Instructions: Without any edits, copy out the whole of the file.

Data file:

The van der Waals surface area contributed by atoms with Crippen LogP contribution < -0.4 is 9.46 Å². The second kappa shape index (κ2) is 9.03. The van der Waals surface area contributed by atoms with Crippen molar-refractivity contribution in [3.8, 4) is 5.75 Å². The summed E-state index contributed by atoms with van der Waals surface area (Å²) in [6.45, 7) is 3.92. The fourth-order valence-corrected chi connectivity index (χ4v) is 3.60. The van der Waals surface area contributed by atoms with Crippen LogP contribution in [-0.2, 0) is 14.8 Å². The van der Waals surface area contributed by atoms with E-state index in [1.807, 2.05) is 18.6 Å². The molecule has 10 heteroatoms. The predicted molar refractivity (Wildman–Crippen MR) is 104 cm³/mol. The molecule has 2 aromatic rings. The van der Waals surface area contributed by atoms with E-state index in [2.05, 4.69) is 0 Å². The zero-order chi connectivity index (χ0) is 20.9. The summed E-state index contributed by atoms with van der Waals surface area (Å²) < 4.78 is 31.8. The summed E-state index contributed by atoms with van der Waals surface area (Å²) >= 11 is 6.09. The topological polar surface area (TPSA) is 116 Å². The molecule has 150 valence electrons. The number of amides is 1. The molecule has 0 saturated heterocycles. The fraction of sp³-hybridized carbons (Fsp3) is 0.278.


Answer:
The van der Waals surface area contributed by atoms with Crippen LogP contribution < -0.4 is 9.46 Å². The second kappa shape index (κ2) is 9.03. The van der Waals surface area contributed by atoms with Crippen molar-refractivity contribution in [3.8, 4) is 5.75 Å². The summed E-state index contributed by atoms with van der Waals surface area (Å²) in [6.45, 7) is 3.92. The fourth-order valence-corrected chi connectivity index (χ4v) is 3.60. The van der Waals surface area contributed by atoms with Crippen LogP contribution in [-0.2, 0) is 14.8 Å². The van der Waals surface area contributed by atoms with E-state index in [1.807, 2.05) is 18.6 Å². The molecule has 10 heteroatoms. The predicted molar refractivity (Wildman–Crippen MR) is 104 cm³/mol. The molecule has 2 aromatic rings. The van der Waals surface area contributed by atoms with E-state index in [2.05, 4.69) is 0 Å². The zero-order chi connectivity index (χ0) is 20.9. The summed E-state index contributed by atoms with van der Waals surface area (Å²) < 4.78 is 31.8. The summed E-state index contributed by atoms with van der Waals surface area (Å²) >= 11 is 6.09. The topological polar surface area (TPSA) is 116 Å². The molecule has 150 valence electrons. The number of amides is 1. The molecule has 0 saturated heterocycles. The fraction of sp³-hybridized carbons (Fsp3) is 0.278.